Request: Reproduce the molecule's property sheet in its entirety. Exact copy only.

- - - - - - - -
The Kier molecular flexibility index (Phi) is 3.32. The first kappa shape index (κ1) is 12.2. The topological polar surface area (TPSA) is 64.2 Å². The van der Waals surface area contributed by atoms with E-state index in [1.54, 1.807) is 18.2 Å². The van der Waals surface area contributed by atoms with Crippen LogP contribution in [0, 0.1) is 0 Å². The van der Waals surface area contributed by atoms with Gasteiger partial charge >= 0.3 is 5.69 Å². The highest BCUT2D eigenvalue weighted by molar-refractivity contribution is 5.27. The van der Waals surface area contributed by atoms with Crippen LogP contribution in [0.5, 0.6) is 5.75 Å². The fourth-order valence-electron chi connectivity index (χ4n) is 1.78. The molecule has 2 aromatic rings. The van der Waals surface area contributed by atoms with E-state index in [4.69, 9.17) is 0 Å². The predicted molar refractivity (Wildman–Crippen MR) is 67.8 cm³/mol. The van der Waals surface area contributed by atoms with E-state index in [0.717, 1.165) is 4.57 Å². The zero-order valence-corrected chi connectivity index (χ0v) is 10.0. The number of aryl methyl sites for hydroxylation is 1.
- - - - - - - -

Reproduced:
The Kier molecular flexibility index (Phi) is 3.32. The first kappa shape index (κ1) is 12.2. The topological polar surface area (TPSA) is 64.2 Å². The van der Waals surface area contributed by atoms with E-state index in [1.54, 1.807) is 18.2 Å². The van der Waals surface area contributed by atoms with Crippen LogP contribution in [0, 0.1) is 0 Å². The van der Waals surface area contributed by atoms with Gasteiger partial charge >= 0.3 is 5.69 Å². The highest BCUT2D eigenvalue weighted by molar-refractivity contribution is 5.27. The van der Waals surface area contributed by atoms with Crippen LogP contribution in [0.5, 0.6) is 5.75 Å². The fourth-order valence-electron chi connectivity index (χ4n) is 1.78. The molecule has 2 aromatic rings. The van der Waals surface area contributed by atoms with E-state index in [4.69, 9.17) is 0 Å². The predicted molar refractivity (Wildman–Crippen MR) is 67.8 cm³/mol. The van der Waals surface area contributed by atoms with E-state index in [0.717, 1.165) is 4.57 Å². The zero-order valence-corrected chi connectivity index (χ0v) is 10.0. The number of aryl methyl sites for hydroxylation is 1.